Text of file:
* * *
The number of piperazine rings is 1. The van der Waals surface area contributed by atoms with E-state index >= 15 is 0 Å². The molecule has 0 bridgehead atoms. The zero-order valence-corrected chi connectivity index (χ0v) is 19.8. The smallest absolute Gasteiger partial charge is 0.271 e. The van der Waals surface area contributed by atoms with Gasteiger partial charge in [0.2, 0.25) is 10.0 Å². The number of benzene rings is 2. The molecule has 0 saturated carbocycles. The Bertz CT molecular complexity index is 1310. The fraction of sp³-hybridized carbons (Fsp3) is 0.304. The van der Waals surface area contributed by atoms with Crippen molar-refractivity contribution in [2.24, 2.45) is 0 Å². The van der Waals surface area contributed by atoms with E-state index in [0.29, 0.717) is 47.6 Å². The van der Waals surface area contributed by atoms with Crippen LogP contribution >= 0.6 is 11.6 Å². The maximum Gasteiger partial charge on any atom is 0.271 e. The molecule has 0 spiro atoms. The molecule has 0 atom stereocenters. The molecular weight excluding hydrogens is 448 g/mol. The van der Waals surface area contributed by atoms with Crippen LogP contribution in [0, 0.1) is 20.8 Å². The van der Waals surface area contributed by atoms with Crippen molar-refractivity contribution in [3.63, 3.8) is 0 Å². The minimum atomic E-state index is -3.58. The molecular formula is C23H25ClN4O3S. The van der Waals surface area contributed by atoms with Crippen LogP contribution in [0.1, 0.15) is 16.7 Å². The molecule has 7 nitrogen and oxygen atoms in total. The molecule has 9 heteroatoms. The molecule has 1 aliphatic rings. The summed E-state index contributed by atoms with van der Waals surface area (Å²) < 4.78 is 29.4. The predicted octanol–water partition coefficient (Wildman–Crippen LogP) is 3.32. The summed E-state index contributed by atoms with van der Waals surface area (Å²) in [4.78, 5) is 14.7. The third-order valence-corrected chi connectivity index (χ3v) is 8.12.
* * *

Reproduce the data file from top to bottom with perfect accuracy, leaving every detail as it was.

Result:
The number of piperazine rings is 1. The van der Waals surface area contributed by atoms with E-state index >= 15 is 0 Å². The molecule has 0 bridgehead atoms. The zero-order valence-corrected chi connectivity index (χ0v) is 19.8. The smallest absolute Gasteiger partial charge is 0.271 e. The van der Waals surface area contributed by atoms with Gasteiger partial charge in [0.2, 0.25) is 10.0 Å². The number of benzene rings is 2. The molecule has 0 saturated carbocycles. The Bertz CT molecular complexity index is 1310. The fraction of sp³-hybridized carbons (Fsp3) is 0.304. The van der Waals surface area contributed by atoms with Crippen molar-refractivity contribution in [2.24, 2.45) is 0 Å². The van der Waals surface area contributed by atoms with E-state index in [0.29, 0.717) is 47.6 Å². The van der Waals surface area contributed by atoms with Crippen LogP contribution >= 0.6 is 11.6 Å². The maximum Gasteiger partial charge on any atom is 0.271 e. The molecule has 0 spiro atoms. The molecule has 0 atom stereocenters. The molecular weight excluding hydrogens is 448 g/mol. The van der Waals surface area contributed by atoms with Crippen LogP contribution in [0, 0.1) is 20.8 Å². The van der Waals surface area contributed by atoms with Crippen molar-refractivity contribution in [3.63, 3.8) is 0 Å². The minimum atomic E-state index is -3.58. The molecular formula is C23H25ClN4O3S. The van der Waals surface area contributed by atoms with Crippen LogP contribution in [0.1, 0.15) is 16.7 Å². The molecule has 7 nitrogen and oxygen atoms in total. The molecule has 9 heteroatoms. The molecule has 1 aliphatic rings. The summed E-state index contributed by atoms with van der Waals surface area (Å²) < 4.78 is 29.4. The predicted octanol–water partition coefficient (Wildman–Crippen LogP) is 3.32. The summed E-state index contributed by atoms with van der Waals surface area (Å²) in [4.78, 5) is 14.7. The third-order valence-corrected chi connectivity index (χ3v) is 8.12.